| Global warming: rise of 4.5 C if pollution doubles, says draft report
AFP | January 30, 2007
Earth's surface temperature could rise by 4.5 C (8.1 F) if carbon dioxide levels double over pre-industrial levels, but higher warming cannot be ruled out, according to a draft report under debate by the UN's top climate experts.
The draft -- being discussed line by line at the four-day meeting of the Intergovernmental Panel on Climate Change (IPCC) -- grimly states that the evidence for man-made influence on the climate system is now stronger than ever.
And carbon dioxide (CO2) pollution spewed out this century will stoke global warming and sea-level rise "for more than a millennium," given the time it takes for fossil-fuel pollution to degrade, it says.
Among other things, the document declares it "very likely" that heatwaves and pounding rain will become more frequent, snow cover is projected to contract -- and typhoons and hurricanes will become less frequent but more powerful.
Before the Industrial Revolution, levels of CO2, the principal greenhouse gas, stood at around 280 parts per million (ppm).
Today, CO2 concentrations are around 380 ppm and are rising between two and three ppm per year as big energy-gobbling countries, such as China and India, pursue their economic rise.
According to the draft, a copy of which was obtained by AFP Tuesday, the temperature has already risen by 0.74 C (1.33 F) over the last century.
It considers it "very likely" -- a probability of more than 90 percent -- that the rise since the mid-1900s was caused by man-made greenhouse gases. In its last report, in 2001, the IPCC said this probability was "likely," or 66 percent or less.
The report paints a bleak tableau of what has been happening to Earth's climate.
Since the 1970s, droughts have become intenser and longer, especially in the tropics and subtropics, while the maximum area covered by seasonally frozen ground in the northern hemisphere has retreated by seven percent since 1900.
Eleven of the last 12 years rank among the warmest years for which there are reliable records.
The average temperature of the global ocean has increased to depths of at least 3,000 metres (10,500 feet), showing that it is absorbing the heat from the atmosphere.
Warming the seas has caused them to expand, which accounts for 60-70 percent of the 1.8mm (0.07 of an inch) per year rise in global sea levels seen between 1961 and 2003. The rest of the rise is accounted for by shrinkage of the ice sheets of Antarctica and Greenland.
In 2001, the IPCC predicted global atmospheric temperatures would rise by between 1.4 and 5.8 C (2.52-10.4 F) by 2100 compared to 1990, depending on how much CO2 was in the air.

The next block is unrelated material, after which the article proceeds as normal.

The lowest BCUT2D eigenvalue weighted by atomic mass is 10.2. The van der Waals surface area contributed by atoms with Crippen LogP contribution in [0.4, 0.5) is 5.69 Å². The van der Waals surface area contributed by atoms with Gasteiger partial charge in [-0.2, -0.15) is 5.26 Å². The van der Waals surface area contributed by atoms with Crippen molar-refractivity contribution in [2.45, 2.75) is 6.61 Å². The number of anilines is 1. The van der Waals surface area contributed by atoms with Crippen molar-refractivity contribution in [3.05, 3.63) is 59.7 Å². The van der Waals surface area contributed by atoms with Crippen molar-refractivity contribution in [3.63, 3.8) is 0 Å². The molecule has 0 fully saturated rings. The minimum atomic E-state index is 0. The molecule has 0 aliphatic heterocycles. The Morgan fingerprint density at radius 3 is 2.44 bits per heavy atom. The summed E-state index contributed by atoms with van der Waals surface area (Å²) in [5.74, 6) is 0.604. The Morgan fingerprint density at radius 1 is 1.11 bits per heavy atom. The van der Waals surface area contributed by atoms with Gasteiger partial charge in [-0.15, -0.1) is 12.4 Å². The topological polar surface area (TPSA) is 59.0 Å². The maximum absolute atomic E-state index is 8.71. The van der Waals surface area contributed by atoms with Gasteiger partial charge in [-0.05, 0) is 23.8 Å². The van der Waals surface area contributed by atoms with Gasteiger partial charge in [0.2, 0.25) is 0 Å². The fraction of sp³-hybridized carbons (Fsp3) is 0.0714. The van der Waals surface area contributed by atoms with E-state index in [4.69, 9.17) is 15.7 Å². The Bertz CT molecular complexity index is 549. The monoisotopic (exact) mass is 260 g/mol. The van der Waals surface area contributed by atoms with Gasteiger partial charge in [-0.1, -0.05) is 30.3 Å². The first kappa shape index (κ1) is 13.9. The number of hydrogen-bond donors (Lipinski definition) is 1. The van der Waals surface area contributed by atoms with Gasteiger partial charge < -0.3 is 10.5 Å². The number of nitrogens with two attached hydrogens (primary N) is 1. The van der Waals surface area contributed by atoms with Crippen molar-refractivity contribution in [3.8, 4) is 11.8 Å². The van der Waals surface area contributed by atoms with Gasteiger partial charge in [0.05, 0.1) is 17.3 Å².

In this latest assessment, the draft forecasts what temperature rise can be expected according to the CO2 scenario, but without mentioning the 2100 timeframe.
With CO2 at 550ppm, average global temperatures would be between 2 and 4.5 C (3.6-8.1 F) higher than pre-industrial times, "with a best estimate of about 3 C (5.4 F)," says the report.
It warns, though, that "values substantially higher than 4.5 C (8.1 F) cannot be excluded" if CO2 concentrations also rise significantly.
These are among the forecast effects for this century:
-- snow cover will continue to shrink and the depth of thaw will accelerate over most regions with permafrost.
-- sea levels will rise by between 28 and 43 centimetres (11.2-17.2 inches), depending on the CO2 level. In the 2001 estimate, the range was 9-88 cms (3.5-35 inches).
-- sea-ice cover will shrink in both north and south poles. Some projections say summer sea ice in the Arctic "disappears almost entirely" by 2100.
-- hot extremes and heavy precipitation are very likely to become more frequent.
-- tropical cyclones will become less numerous but more intense, and storm tracks will move poleward.
-- the Gulf Stream , the warm Atlantic current which gives Western Europe its balmy climate despite its high latitude, will slow by a quarter during the 21st century , according to average projections.
But fears that Western Europe will be plunged into a regional Ice Age this century can be discounted. The Gulf Stream is "very unlikely" to undergo a brutal slowdown, and in any case, atmospheric temperatures will warm because of the greenhouse effect .
The IPCC report is the fourth assessment since the expert scientific panel was set up in 1988 to help guide policymakers. The Paris document, on the scientific basis for global warming, will be issued on Friday.
It is one of three that the IPCC will issue this year, the others being on the effects of climate change and how to cope with them.
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